woodshed

12 Oct 2016

Jeff’s Morning

canveysky

As if to prove the point that where we live is a world away from London, Jeff snapped this picture on his early morning wanderings along the Canvey Island seawall where he keeps a close eye on bird migrations this time of year. It’s the same River Thames that runs through London, but much wider here at the estuary.

07 Oct 2016

Across the Causeway

mersea

Living out on the Thames estuary is a far cry from living in London. Sometimes I long for a more cosmopolitan community, but other times this seems just right for me, particularly when I’m out with Jeff and he encourages me to see the landscape through his eyes. There is so much here!

new_hall_vineyard

After leaving St. Michael’s and All Angels last week, we drove out through the farms and vineyards to the causeway that connects the mainland to Mersea Island, with its busy little fishing community.

mersea_causeway

We’ve been to Mersea before, but on Wednesday we carefully timed our arrival to be well before noon so that we would be able to get a table at the the famous Company Shed (any later than that and there’s invariably a queue out the door).

company_shed2

Yes, it’s really a shed. With seafood.

mersea_crabs

The best seafood I’ve ever tasted, in fact. And the nicest staff and customers. Jeff ordered the razor clams while I opted for the seared scallops. Accompanied by local beer for him and wine for me. And bread that the people next to us had brought and generously shared. Then Jeff offered the guy a taste of his clams, and a woman handed me a forkful of her tiger prawns. And they were so good that we ordered a plate of those, too. It’s that kind of place.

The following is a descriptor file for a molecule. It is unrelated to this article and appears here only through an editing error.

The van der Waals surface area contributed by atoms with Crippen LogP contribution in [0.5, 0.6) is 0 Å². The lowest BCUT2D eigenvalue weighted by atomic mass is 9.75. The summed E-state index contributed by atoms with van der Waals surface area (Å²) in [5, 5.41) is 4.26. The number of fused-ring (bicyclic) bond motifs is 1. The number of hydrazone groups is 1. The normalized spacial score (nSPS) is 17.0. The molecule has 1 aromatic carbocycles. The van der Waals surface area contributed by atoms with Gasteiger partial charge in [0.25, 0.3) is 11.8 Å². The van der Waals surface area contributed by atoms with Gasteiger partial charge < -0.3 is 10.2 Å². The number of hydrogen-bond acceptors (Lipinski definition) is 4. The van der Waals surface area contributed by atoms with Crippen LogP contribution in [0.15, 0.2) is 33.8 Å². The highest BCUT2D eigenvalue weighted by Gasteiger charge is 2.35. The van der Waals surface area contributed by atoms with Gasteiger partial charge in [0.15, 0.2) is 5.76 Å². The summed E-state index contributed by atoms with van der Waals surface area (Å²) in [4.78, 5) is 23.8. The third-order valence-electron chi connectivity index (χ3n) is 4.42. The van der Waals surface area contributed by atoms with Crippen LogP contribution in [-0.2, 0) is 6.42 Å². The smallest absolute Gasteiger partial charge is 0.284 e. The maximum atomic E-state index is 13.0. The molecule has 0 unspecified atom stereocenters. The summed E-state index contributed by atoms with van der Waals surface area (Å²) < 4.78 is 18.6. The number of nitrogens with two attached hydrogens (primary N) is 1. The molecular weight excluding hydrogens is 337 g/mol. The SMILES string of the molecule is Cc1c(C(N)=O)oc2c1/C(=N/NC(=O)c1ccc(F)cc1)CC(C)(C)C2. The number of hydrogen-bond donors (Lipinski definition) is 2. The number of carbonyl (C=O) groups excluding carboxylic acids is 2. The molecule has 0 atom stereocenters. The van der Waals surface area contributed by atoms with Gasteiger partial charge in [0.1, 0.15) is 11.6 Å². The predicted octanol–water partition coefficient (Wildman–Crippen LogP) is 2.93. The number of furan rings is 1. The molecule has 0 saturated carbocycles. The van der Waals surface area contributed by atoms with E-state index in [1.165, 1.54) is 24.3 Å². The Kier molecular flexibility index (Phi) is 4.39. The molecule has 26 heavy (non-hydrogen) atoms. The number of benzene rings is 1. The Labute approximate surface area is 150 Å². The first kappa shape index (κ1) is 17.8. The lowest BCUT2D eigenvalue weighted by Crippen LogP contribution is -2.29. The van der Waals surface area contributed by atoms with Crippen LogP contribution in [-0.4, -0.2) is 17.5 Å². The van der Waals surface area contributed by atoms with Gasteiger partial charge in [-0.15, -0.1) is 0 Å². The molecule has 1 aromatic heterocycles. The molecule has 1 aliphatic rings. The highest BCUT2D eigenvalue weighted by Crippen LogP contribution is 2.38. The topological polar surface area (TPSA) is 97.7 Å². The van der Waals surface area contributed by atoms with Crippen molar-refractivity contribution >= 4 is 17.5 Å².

company_shed

Quite honestly, I would advise every friend I’ve ever had to come visit, then beg us to take you to Mersea (because you’ll never find it on your own – and even if you could, what would be the fun of that?)

mersea_boat

Full to the brim, relaxed and completely happy, we wandered along the beach, dawdled on the causeway, visited a Roman burial mound – and then rounded out the afternoon with scones and tea.

tiptree_scones

Definitely a perfect day!

03 Oct 2016

%d bloggers like this: